The goal of this paper is to examine the current context of experiential and service learning in the field of language education with an emphasis on the short-comings of the current model of language teaching vis-à-vis experiential and service learning. A model for the future consideration of experiential and service learning in language education will be posed and used to generate scenarios for language teaching future possibilities. Finally, the implications of this model and subsequent scenarios will be discussed.
The current state
Language learning has always been experiential learning, to some degree. The act of speaking another language itself can be experiential in that the student must actively participate in order to be successful. But experiential learning can be so much more than this. Experiential learning has been assumed to be a part of language education. Study abroad, for example, is a form of using the language in context, and study abroad has been a part of language learning before language instruction was formalized.
However, other popular approaches to language instruction have de-emphasized the role of experiential learning. The grammar translation method, popular in the 1950s and 1960s, emphasized learning languages from reading the “great texts” of that language. Language was learned through the process of reading and translating from the target language (L2) into the student’s native language (L1).
More recently, the communicative model of language instruction re-emphasizes experiential learning. The communicative model assumes that language use should be the central focus; the structure of the language can be learned later. While grammar translation emphasized language form (learning verb conjugations, for example), the communicative model suggests that when a student is motivated by the content, the structure of language can be more easily taught. Therefore, language materials following the communicative model focus on what the learner needs to do with the language: reserve a hotel room, buy groceries, go to the doctor, etc. The communicative model, by its nature, assumes that it is also experiential (Swain, 1985; Shafer, R.E., Staab, C., & Smith, K., 1985; Long, H.M. & Porter, P.A., 1983; Krashen, 1984; Cantoni-Harvey, 1987; Allen, J.P.B., 1983; Day, E.M. & Shapson, S., 2001). Communicative language learning came about in the early 1980s, and it continues to enjoy popularity today. Language learning has been resting on its laurels with regard to experiential learning.
To some degree, experiential and service learning has always been a component of language education. To the degree that study abroad itself is experiential language learning, language education has emphasized learning from being in a context of application by encouraging language learners to study languages in a context of practice.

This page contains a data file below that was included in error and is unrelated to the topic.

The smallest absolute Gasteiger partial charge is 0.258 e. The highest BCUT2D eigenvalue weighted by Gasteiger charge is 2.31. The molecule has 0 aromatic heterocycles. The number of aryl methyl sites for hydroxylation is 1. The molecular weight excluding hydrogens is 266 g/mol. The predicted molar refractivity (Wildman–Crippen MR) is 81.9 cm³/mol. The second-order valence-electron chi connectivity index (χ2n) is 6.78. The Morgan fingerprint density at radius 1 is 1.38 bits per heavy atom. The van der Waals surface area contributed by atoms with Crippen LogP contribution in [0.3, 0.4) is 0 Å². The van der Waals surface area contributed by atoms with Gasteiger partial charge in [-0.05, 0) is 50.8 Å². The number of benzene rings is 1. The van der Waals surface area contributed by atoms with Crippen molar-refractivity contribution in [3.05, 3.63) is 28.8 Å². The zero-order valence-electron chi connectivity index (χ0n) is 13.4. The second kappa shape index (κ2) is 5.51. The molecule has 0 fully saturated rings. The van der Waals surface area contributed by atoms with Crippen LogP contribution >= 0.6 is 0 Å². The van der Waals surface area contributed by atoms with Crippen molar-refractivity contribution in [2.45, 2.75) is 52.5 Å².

However, some methods of learning languages have been less focused on experiential and service learning than others. For example, the grammar translation method emphasizes learning languages by reading and translating the great texts from a language. This method was likely popularized by scholars of Latin and Greek; after all, it’s pretty hard to do much experiential learning with a dead language!
More recently, though, communicative language teaching/learning has emphasized learning the structure of the language in tandem with language use. This is sort of a structural/functional approach. Teachers ask, “what do my learners need to do with the language? What structures do they need to learn to accomplish their tasks?”
I think about my own experiences learning languages, and I know my most recent Spanish language learning was more communicative in nature. First year students (I didn’t need to refresh the first year) didn’t learn any grammar—they only learned how to communicate. They got tourist language, and the classes focused on being able to produce the language. The next year, the class continued to focus on production, but now adding the layer of “these are the grammatical structures you have been using. This is how these grammatical structures work.”
I think that language learning as a field is pretty content these days with the level of experiential and service learning built into pedagogy. But, I think that as language teachers, we shouldn’t be satisfied with where we’re at. There’s big changes ahead in terms of how we receive and send information, produce and use knowledge, and creatively adapt to changing circumstances around us. It’s time for language education to consider ways to adapt to future language use.